Despite being planned for release before anyone had heard of Covid-19, A Quiet Place Part II can be read as an allegory for the world’s response to the pandemic.
That at least is the contention of Jerrine Tan in an op-ed for Wired.
“The dystopian vignettes of deserted streets and shuttered stores too intimately reflect what was very recently our own dystopian reality under COVID-19,” she writes.
The same can be said of many a film set in a post-apocalyptic world. Danny Boyle’s 28 Days Later, or I Am Legend, starring Will Smith, are just two visions of a virus wiping out most of humanity with survivors left to face off against zombies or mutants.
Tan extends her treatise a little further though, recognizing that it is her response to the film rather than the filmmaker’s intent that she is critiquing.
The film premiered on March 8, 2020, but repeatedly delayed its theatrical release due to COVID until this month and is, she finds, “uncannily prescient about many of the challenges we have since encountered, making its belated release ironically timely.”
For example, the character Emmett (Cillian Murphy) is depicted isolated in an abandoned steel mill and reluctant to help anyone but himself.
“The strength of the film lies in getting him — and us — to recognize that what is necessary in the face of disaster is actually the opposite,” of retreat into one’s “inner citadel” she contends.
This serves as an allegory for national responses to COVID-19.
“Physical isolation measures such as the closing of borders and travel restrictions may have been necessary, but a total solipsistic turn inward will not ultimately help any country (developed or developing), especially with regard to diplomatic engagement, sharing vaccine technology and supplies, and cooperation on virus-related research,” says Tan.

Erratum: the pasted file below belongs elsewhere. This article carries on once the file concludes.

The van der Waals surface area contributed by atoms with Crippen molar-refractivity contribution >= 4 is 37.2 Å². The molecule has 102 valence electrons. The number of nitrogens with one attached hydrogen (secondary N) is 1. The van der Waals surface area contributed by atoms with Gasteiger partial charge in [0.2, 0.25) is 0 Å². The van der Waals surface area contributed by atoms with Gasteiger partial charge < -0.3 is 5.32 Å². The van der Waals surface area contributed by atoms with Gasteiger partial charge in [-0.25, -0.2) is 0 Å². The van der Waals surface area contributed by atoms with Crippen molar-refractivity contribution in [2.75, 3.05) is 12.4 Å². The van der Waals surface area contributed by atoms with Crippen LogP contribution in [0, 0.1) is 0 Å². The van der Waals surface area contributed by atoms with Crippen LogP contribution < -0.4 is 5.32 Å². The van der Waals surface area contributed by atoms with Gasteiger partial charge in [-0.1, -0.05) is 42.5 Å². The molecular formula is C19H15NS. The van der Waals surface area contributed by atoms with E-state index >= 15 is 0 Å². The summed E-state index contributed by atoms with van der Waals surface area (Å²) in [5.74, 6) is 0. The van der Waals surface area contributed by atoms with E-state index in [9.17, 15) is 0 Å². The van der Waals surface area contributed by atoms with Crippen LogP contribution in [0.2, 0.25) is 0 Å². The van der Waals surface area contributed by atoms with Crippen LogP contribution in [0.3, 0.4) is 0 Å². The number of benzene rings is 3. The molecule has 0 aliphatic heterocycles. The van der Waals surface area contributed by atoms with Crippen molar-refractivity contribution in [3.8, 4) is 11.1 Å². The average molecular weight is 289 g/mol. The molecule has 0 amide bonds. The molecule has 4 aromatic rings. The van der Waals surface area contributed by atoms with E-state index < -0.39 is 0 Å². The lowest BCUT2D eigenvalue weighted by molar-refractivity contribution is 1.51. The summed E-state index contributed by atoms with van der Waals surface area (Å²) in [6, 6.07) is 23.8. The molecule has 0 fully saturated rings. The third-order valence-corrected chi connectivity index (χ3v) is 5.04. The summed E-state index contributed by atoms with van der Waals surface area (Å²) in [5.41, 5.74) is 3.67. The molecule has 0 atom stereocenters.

Vaccinating an entire domestic population does no good with such a transmissible and mutating virus if equal measures are not taking for the good of all.
“Alien monsters and viruses alike have a knack for crossing oceans and borders, penetrating bodies and communities,” she says.
It is the response of Emmett, empowered by child heroine Regan, that Tan says “subverts the usual postapocalyptic paradigm, in which survivors find a safe haven and make their way there in order to find community and rebuild.”
Instead, Regan and Emmett reveal their discovery about how feedback from the cochlear implants can be a defense against the monsters to the other survivors, and enlist their help to broadcast the feedback over the radio.
“Regan’s commitment to thinking beyond herself and even her family is what ultimately and inadvertently saves them all,” she says.
“At this milestone in the pandemic, A Quiet Place Part II serves as an ironically prescient… metaphor for the lessons we have learned as a global community — that our lives and fates are inexorably intertwined; that thinking selfishly about one’s own protection will not work as a long-term fail safe measure.”